Is your landlord responsible for mold removal? There is no clear-cut answer, as every situation and every state is different. There are no federal laws regulating this issue. However, a few states and cities have passed legislation on landlords’ mold-related responsibilities.
For example, California law, under the Toxic Mold Protection Act of 2001, requires landlords to disclose any mold existence to tenants. New York City requires landlords to keep up with NY Department of Health mold standards, and its 311 service has an online complaint form that tenants can file against landlords if mold issues persist. San Francisco also has laws allowing tenants to sue landlords if any visible mold exists. You can check with your local Health Department to find out about laws in your area.
Even if you don’t live in one of these areas, you may still be liable for mold. Landlords have the obligation to provide a habitable living space, and if the mold makes the apartment uninhabitable, tenants may refuse to pay the rent and the court may uphold their decision. Tenants may also deduct the amount it cost them to remove the mold from their rent. If a tenant gets sick because of mold, the landlord may be sued.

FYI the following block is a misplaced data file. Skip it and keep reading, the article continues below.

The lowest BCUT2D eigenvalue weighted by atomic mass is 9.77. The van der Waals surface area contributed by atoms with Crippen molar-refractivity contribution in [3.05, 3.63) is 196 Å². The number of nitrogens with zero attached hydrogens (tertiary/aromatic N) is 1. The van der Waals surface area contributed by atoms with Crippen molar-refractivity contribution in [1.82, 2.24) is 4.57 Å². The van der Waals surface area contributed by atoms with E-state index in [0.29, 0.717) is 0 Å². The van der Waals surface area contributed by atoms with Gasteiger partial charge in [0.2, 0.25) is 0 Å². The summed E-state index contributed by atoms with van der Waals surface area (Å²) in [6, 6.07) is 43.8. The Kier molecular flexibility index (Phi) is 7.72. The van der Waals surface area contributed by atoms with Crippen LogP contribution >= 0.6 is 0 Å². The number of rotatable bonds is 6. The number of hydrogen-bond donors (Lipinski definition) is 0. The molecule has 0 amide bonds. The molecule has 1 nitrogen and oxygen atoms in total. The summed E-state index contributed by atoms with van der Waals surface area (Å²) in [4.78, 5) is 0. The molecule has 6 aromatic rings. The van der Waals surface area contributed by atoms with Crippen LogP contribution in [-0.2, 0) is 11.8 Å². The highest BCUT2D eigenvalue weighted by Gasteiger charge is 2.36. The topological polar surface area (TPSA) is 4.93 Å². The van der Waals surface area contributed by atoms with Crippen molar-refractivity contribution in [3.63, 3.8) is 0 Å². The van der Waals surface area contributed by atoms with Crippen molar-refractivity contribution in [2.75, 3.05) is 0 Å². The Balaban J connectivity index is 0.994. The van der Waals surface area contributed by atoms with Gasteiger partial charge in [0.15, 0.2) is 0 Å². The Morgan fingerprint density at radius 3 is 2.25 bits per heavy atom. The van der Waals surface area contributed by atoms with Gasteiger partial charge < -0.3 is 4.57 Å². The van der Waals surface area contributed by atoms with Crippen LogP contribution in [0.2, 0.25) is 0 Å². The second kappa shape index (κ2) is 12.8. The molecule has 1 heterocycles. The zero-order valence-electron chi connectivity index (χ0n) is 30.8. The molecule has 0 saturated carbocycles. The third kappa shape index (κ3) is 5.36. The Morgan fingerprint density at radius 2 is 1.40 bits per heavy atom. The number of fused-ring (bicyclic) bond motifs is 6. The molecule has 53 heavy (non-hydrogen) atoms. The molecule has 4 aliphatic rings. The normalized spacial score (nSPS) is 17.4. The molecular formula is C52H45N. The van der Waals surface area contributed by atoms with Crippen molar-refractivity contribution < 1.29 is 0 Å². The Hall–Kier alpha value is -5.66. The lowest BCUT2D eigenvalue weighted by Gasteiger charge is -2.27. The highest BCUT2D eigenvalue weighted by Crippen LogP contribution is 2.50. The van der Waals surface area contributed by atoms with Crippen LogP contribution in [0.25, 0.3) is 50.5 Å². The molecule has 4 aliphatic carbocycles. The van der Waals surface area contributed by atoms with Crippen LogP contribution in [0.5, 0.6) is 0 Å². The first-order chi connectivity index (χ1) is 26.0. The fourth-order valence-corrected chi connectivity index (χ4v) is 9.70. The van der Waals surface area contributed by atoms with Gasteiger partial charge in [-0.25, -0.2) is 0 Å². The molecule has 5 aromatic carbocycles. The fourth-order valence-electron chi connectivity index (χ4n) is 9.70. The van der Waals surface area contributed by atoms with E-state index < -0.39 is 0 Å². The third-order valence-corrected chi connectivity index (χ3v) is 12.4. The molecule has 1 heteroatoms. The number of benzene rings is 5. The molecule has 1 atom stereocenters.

As mentioned above, landlords are required to provide habitable living areas for their tenants. If a landlord failed to fix broken pipes, roofs, and leaks, and the end result was mold that caused health issues, the landlord may be held liable.
Some landlords include a clause in the contract relieving them of any responsibilities based on mold. However, this clause has not always been accepted and upheld in court, because it goes against public policy.
If you are a landlord, you will be better off ensuring that any mold issues are taken care of. If you are a tenant and you are constantly dealing with mold issues, you should explore your local laws and your legal options.